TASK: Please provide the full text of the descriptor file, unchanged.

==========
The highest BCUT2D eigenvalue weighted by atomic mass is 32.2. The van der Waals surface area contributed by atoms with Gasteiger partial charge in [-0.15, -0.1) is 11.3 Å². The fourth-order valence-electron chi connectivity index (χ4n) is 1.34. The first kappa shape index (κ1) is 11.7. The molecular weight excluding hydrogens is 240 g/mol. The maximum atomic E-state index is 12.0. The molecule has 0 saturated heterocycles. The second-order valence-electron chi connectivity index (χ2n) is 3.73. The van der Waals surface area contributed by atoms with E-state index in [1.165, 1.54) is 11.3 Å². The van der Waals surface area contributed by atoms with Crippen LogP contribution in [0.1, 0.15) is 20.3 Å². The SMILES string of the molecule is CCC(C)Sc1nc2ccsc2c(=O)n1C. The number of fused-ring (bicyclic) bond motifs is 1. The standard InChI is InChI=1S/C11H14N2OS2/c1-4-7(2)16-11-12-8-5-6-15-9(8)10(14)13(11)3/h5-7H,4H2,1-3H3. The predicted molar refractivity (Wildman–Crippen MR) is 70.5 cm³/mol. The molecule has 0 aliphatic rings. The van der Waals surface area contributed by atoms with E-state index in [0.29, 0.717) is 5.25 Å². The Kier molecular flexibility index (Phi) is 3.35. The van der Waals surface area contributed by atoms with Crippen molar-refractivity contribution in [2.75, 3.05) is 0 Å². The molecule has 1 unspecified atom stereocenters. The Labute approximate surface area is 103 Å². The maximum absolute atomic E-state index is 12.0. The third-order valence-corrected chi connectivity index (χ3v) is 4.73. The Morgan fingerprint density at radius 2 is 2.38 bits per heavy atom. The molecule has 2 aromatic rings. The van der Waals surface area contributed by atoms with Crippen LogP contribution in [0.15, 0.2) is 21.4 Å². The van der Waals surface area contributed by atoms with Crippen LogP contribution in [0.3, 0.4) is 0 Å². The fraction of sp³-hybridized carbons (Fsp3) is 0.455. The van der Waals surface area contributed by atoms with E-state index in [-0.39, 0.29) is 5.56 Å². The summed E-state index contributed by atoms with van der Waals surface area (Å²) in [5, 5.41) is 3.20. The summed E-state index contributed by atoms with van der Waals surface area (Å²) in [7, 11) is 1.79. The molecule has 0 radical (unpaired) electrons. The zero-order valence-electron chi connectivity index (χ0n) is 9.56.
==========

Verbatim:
The highest BCUT2D eigenvalue weighted by atomic mass is 32.2. The van der Waals surface area contributed by atoms with Gasteiger partial charge in [-0.15, -0.1) is 11.3 Å². The fourth-order valence-electron chi connectivity index (χ4n) is 1.34. The first kappa shape index (κ1) is 11.7. The molecular weight excluding hydrogens is 240 g/mol. The maximum atomic E-state index is 12.0. The molecule has 0 saturated heterocycles. The second-order valence-electron chi connectivity index (χ2n) is 3.73. The van der Waals surface area contributed by atoms with E-state index in [1.165, 1.54) is 11.3 Å². The van der Waals surface area contributed by atoms with Crippen LogP contribution in [0.1, 0.15) is 20.3 Å². The SMILES string of the molecule is CCC(C)Sc1nc2ccsc2c(=O)n1C. The number of fused-ring (bicyclic) bond motifs is 1. The standard InChI is InChI=1S/C11H14N2OS2/c1-4-7(2)16-11-12-8-5-6-15-9(8)10(14)13(11)3/h5-7H,4H2,1-3H3. The predicted molar refractivity (Wildman–Crippen MR) is 70.5 cm³/mol. The molecule has 0 aliphatic rings. The van der Waals surface area contributed by atoms with E-state index in [0.29, 0.717) is 5.25 Å². The Kier molecular flexibility index (Phi) is 3.35. The van der Waals surface area contributed by atoms with Crippen molar-refractivity contribution in [2.75, 3.05) is 0 Å². The molecule has 1 unspecified atom stereocenters. The Labute approximate surface area is 103 Å². The maximum absolute atomic E-state index is 12.0. The third-order valence-corrected chi connectivity index (χ3v) is 4.73. The Morgan fingerprint density at radius 2 is 2.38 bits per heavy atom. The molecule has 2 aromatic rings. The van der Waals surface area contributed by atoms with Crippen LogP contribution in [0.15, 0.2) is 21.4 Å². The van der Waals surface area contributed by atoms with Crippen LogP contribution in [0.3, 0.4) is 0 Å². The fraction of sp³-hybridized carbons (Fsp3) is 0.455. The van der Waals surface area contributed by atoms with E-state index in [-0.39, 0.29) is 5.56 Å². The summed E-state index contributed by atoms with van der Waals surface area (Å²) in [5, 5.41) is 3.20. The summed E-state index contributed by atoms with van der Waals surface area (Å²) in [7, 11) is 1.79. The molecule has 0 radical (unpaired) electrons. The zero-order valence-electron chi connectivity index (χ0n) is 9.56.